In the first stage of the simulation, the pendulum swings up from a downward equilibrium position to an inverted equilibrium position. The state references for this stage are all zero.

yref1 = [0 0];

At a time of `10`

seconds, the cart moves from position `0`

to `5`

. Set the state references for this position.

yref2 = [5 0];

Using the `nlmpcmove`

command, compute optimal control moves at each control interval. This function constructs a nonlinear programming problem and solves it using the `fmincon`

function from the Optimization Toolbox.

Specify the prediction model parameter using an `nlmpcmoveopt`

object, and pass this object to `nlmpcmove`

.

nloptions = nlmpcmoveopt; nloptions.Parameters = {Ts};

Run the simulation for `20`

seconds.

Duration = 20; hbar = waitbar(0,'Simulation Progress'); xHistory = x; for ct = 1:(20/Ts) % Set references if ct*Ts<10 yref = yref1; else yref = yref2; end % Correct previous prediction using current measurement. xk = correct(EKF, y); % Compute optimal control moves. [mv,nloptions,info] = nlmpcmove(nlobj,xk,mv,yref,[],nloptions); % Predict prediction model states for the next iteration. predict(EKF, [mv; Ts]); % Implement first optimal control move and update plant states. x = pendulumDT0(x,mv,Ts); % Generate sensor data with some white noise. y = x([1 3]) + randn(2,1)*0.01; % Save plant states for display. xHistory = [xHistory x]; %#ok<*AGROW> waitbar(ct*Ts/20,hbar); end close(hbar)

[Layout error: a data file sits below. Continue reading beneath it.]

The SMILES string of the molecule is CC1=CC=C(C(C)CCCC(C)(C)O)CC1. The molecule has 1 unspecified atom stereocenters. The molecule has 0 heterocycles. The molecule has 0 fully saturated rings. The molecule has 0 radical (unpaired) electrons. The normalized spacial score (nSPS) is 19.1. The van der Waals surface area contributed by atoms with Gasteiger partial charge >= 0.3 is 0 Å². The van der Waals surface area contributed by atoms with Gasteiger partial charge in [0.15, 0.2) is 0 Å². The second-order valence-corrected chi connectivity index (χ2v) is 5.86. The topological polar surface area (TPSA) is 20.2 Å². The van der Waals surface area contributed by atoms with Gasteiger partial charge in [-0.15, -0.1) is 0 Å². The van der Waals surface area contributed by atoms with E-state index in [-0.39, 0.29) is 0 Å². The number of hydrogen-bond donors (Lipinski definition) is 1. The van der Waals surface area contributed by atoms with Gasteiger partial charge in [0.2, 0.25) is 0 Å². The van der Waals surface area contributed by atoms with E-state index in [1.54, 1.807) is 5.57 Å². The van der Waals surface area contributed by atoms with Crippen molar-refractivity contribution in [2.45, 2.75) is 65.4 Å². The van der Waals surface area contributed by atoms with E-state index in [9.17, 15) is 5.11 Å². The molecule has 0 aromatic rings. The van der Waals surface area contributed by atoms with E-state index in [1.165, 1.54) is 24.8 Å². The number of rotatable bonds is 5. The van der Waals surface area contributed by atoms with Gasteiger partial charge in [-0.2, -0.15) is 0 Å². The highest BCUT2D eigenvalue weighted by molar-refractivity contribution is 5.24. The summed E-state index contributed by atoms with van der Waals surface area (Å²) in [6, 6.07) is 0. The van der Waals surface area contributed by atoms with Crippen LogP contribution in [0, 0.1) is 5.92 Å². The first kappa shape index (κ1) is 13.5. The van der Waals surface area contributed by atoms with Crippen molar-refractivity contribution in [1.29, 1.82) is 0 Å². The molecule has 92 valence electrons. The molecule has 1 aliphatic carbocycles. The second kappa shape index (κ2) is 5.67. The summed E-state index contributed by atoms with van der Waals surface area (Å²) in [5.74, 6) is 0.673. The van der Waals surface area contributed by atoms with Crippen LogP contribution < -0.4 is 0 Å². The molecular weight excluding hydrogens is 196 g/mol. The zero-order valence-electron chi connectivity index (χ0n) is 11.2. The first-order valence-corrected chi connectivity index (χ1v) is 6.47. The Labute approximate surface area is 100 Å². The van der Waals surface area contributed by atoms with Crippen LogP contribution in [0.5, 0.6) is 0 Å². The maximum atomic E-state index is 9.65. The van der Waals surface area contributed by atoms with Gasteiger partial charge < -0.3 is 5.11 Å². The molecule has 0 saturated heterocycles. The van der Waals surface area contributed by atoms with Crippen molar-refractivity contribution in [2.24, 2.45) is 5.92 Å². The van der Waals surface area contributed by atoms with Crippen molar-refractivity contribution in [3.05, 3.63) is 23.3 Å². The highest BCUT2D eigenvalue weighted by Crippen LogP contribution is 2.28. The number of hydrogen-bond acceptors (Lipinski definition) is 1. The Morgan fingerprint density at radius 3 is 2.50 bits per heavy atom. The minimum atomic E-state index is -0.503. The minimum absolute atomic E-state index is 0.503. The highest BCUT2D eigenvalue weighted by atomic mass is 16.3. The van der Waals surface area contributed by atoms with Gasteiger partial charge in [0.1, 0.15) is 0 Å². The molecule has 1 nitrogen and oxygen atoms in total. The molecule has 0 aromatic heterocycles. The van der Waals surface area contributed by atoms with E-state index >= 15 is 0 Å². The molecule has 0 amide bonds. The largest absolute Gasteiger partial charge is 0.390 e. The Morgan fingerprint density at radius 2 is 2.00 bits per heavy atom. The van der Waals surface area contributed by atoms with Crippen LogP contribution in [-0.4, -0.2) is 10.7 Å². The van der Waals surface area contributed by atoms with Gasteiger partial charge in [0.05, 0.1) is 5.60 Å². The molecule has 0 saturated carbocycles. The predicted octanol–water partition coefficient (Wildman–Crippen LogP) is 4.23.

Plot the closed-loop response.

figure subplot(2,2,1) plot(0:Ts:Duration,xHistory(1,:)) xlabel('time') ylabel('z') title('cart position') subplot(2,2,2) plot(0:Ts:Duration,xHistory(2,:)) xlabel('time') ylabel('zdot') title('cart velocity') subplot(2,2,3) plot(0:Ts:Duration,xHistory(3,:)) xlabel('time') ylabel('theta') title('pendulum angle') subplot(2,2,4) plot(0:Ts:Duration,xHistory(4,:)) xlabel('time') ylabel('thetadot') title('pendulum velocity')

The **pendulum angle** plot shows that the pendulum successfully swings up in two seconds. During the swing-up process, the cart is displaced with a peak deviation of `-1`

, and returned to its original position around a time of `2`

seconds.

The **cart position** plot shows that the cart successfully moves to *z* = `5`

in two seconds. While the cart moves, the pendulum is displaced with a peak deviation of `1`

radian (`57`

degrees) and returned to an inverted equilibrium position around a time of `12`

seconds.

You can easily use a third-party nonlinear programming solver together with the nonlinear MPC object designed using Model Predictive Control Toolbox software. For example, if you have FORCESPRO software from Embotech installed, you can use their **MPC Toolbox Plugin** to generate an efficient custom NLP solver from your `nlmpc`

object and use the solver for simulation and code generation.

First, generate a custom solver using the `nlmpcToForces`

command. You can choose using either an Interior-Point (IP) solver or a Sequential Quadratic Programming (SQP) solver using the `nlmpcToForcesOptions`

command.

options = nlmpcToForcesOptions(); options.SolverName = 'MyIPSolver'; options.SolverType = 'InteriorPoint'; options.Parameter = Ts; options.x0 = [0;0;-pi;0]; options.mv0 = 0; [coredata, onlinedata] = nlmpcToForces(nlobj,options);

The `nlmpcToForces`

function generates a custom MEX function `nlmpcmove_MyIPSolver`

, which you can use to speed up closed-loop simulation.